This painting may be an illustration from the Bhagavata Purana, a popular Hindu text dating from the ninth or tenth century that narrates the life and loves of Krishna, an avatar or incarnation of the god Vishnu. Hindu texts refer to a formless god whose three primary manifestations are Brahma the creator, Siva the destroyer, and Vishnu the preserver. Krishna, is one of the most popular avatars and has important devotional traditions of his own.
In this work, Krishna has turned away from the goddess Radha, who looks dismayed by his action. It seems not even the lotus in Krishna's hand pacified her. As the rejected Krishna departs, his annoyance is evident on his face. He wears a saffron yellow dhoti and a crown such as the god Vishnu would wear, denoting his divinity. Radha, referred to as a gopi ("cowherd") in the Bhagavata Purana text, is depicted in this painting as a princess in her palace.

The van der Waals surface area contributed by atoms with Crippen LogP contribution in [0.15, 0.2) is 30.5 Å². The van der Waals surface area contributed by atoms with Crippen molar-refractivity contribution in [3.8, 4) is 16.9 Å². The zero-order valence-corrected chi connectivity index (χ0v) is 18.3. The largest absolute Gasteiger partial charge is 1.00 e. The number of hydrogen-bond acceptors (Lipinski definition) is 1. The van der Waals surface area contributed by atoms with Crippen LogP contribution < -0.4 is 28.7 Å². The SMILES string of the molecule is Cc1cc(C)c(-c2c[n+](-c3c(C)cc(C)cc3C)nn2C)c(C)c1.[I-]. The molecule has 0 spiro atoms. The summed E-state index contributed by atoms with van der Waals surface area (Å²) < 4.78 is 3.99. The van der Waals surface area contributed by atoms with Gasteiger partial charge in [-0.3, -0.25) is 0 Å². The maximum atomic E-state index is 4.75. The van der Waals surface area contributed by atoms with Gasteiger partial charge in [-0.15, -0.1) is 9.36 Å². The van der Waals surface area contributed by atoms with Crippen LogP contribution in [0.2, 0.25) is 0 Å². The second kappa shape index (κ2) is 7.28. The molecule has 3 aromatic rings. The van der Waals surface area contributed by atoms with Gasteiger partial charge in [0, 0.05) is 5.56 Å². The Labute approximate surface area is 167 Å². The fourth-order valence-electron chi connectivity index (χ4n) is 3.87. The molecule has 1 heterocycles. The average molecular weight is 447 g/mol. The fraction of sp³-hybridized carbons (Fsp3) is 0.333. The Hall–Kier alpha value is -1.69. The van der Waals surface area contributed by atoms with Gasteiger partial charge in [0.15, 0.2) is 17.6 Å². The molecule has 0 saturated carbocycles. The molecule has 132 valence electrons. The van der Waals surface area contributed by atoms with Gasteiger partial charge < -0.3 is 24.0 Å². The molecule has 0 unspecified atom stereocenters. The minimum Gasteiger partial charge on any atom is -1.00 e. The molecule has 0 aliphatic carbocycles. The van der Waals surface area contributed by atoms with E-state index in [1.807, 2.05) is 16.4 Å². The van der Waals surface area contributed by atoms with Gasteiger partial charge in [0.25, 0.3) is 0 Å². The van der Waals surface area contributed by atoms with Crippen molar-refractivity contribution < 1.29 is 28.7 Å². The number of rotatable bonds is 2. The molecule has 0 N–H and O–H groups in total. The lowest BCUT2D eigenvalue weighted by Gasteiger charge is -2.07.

Until paper became commonly used in India in the fifteenth century, illustrated texts were made on horizontal pieces of palm leaf which were pierced and threaded together with a wooden cover. The artists were usually anonymous and the works unsigned. Some patrons were rajas (kings) who employed a studio of artists. Other patrons hired itinerant painters, both Hindu and Muslim, to illustrate their favorite texts. By commissioning this work, donors gained religious merit as well as aesthetic pleasure. The paintings were not meant to be hung on the wall but rather held in the hand for examination and admiration. Paintings of this genre embody bhakti, an intense personal devotion to a god. The love between Krishna and Radha was that of a divine union.
Adapted from text by Barbara H. Friedell, from Krannert Art Museum: Selected Works, 2008